From the Desk of Our Priest


Brothers and Sisters in Christ,

Last Sunday we saw the authority of Jesus in teaching as he said: “You have heard that… But I say to you…” Jesus indeed goes beyond the demands of the old law and offers us a way to both inner peace and a better world.

Today we hear the other two parts of Jesus’ way. They are “offer no resistance to one who is evil” and “love your enemies and pray for those who persecute you” (Mt. 5:38-44). These two commands perhaps seem unrealistic, something impossible for ordinary people like us to observe. Let us try to understand them.

Jesus quotes the Hebrew Scriptures: “an eye for an eye and a tooth for a tooth.” In ancient times, tribes and armies usually imposed double revenge in return. That’s the natural tendency of the human heart. It calls for an immediate reaction.  But Jesus goes beyond this natural tendency: “But I say to you, offer no resistance to the one who is evil. When someone strikes you on your right cheek, turn the other one as well”( Mt. 5:39). Did Jesus truly mean this? When someone strikes us, if we make no response, then we are to invite our opponent to continue to exploit or abuse us?  We need to consider what Jesus himself did when a temple guard struck Jesus before the Sanhedrin? Jesus did not strike back, but he did ask, “Why did you hit me?” (Jn. 18:23).

When someone strikes us, physically or verbally, our automatic response is to strike back. But Jesus shows us a different way: not to respond with violence but rather help the opponent to justify the matter. The question “Why did you strike me?” may help the abuser consider his aggression in a serious and realistic manner.

Moreover, when Jesus says to love our enemies, he uses the Greek word “agape” for love. Agape involves a deliberate act of the will. Love is not simply a feeling. Love is a choice, a decision. We choose to love others because we strive to be like Jesus, our Master. To imitate the sacrificial love of Christ, our love for others should go beyond the human and social standards of love.

Today Jesus calls us to a complete love, a perfect love that includes even our enemies. Certainly we cannot achieve that love on our own power. We need Jesus’ grace.

May God bless us all!

Fr. Joe

History


Christ the King Church was founded in 1940 to serve the African-American Catholics in High Point, and has since become a multi-ethnic parish celebrating both the diversity and unity of the Catholic faith and tradition. Then-Bishop Eugene F. McGuinness of Raleigh invited the Franciscan Friars of the Atonement of Graymoor, NY to staff the new mission in High Point in 1940. Father Bernardine Watson served as the first pastor, originally celebrating Mass in a funeral home. Through the generosity and perseverance of Father Watson and several benefactors, a clothing shop was acquired for use by the mission. While Mass continued to be celebrated there during much of 1941, the mission community members also turned their attention to building a new church and rectory on Kivett Drive. The new colonial-style church was dedicated by Bishop McGuinness Dec. 14, 1941.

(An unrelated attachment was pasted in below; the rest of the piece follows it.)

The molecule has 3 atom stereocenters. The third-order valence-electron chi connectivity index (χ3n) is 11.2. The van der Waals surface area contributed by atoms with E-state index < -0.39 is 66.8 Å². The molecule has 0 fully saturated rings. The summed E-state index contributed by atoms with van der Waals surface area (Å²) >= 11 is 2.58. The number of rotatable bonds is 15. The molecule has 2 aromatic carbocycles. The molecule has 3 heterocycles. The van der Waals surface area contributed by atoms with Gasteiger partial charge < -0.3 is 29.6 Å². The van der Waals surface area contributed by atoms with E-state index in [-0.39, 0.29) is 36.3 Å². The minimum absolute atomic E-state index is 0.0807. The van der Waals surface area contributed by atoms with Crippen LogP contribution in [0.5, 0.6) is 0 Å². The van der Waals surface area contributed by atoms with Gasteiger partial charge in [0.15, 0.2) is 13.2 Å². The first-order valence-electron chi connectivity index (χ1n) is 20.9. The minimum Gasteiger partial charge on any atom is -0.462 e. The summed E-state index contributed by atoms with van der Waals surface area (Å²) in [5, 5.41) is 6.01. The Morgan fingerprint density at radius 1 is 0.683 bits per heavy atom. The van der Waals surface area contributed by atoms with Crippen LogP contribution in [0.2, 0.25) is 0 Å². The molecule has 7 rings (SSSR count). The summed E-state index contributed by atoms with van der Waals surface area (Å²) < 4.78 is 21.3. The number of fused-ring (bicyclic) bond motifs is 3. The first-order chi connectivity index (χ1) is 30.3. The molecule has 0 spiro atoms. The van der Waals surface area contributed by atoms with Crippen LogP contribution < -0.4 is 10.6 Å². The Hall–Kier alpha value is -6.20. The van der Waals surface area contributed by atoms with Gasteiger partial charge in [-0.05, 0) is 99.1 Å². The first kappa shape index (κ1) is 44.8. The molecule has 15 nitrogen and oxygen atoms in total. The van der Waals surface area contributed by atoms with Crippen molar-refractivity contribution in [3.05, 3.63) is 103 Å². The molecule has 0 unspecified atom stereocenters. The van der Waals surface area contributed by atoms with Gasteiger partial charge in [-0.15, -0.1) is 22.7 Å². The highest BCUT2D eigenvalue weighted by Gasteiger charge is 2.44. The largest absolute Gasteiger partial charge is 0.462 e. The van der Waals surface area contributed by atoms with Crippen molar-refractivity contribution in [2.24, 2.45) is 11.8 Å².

During the 1940s and into the ’50s, the Christ the King parish community continued to grow. A school building and convent were built in 1949, and in 1950 the Franciscan Handmaids arrived from New York City to staff the school. The African-American communities, both Catholic and non-Catholic, of High Point, Thomasville and Greensboro were served by the new Christ the King School, which opened its doors to 50 students in September 1950. The friars continued their pastorate in High Point for the next several decades, cultivating a faith community that became continually more culturally diverse over time. A stained-glass window behind the church’s choir loft depicts that diversity, with Jesus surrounded by four individuals representing the African, Asian, European and Indian bloodlines that make up much of the parish community today.

 

Lowering enrollment, financial difficulties and the recalling of the sisters to New York forced Christ the King School to close in 1981. The diocesan office of education converted the school for use as a day care center, which began its operation in August 1981. That same year, Franciscan Sisters of the Atonement arrived at Christ the King Church to conduct the religious education program and other ministerial work, including assisting at the day care center. The center, still located on parish grounds, is now privately operated and continues to serve the area.

 

Upon the friars’ leaving High Point in 1991, Christ the King Church became a diocesan parish in December of that year. Fathers Martin Madison and John Hoover served the parish until December 1994, when Father Philip Kollithanath, was appointed to Christ the King Church. Assisting in the advancing growth of the Christ the King community have been many commissions and ministries focusing on the spiritual , educational, multicultural and evangelical dimensions of the parish. Parishioners gather to engage in Bible study , to learn English as a Second Language, to put their faith into action in the local community and to celebrate their ethnicity. A Hispanic center and bilingual religious education program provide sharing and learning opportunities for English and Spanish speaking parishioners, and the parish African-American Ministry offers outreach programs benefiting the local region. The Women’s Guild, Altar Guild, 55+ Club and Young & Spirited Group are active in parish and community services, and the evangelization commission provides for the spiritual needs of homebound parishioners through its Visitation Ministry. The community of Christ the King Church looks ahead to expansion and renovation projects that will accommodate the needs of a growing parish. One hundred and sixty-one households currently make up the parish registry.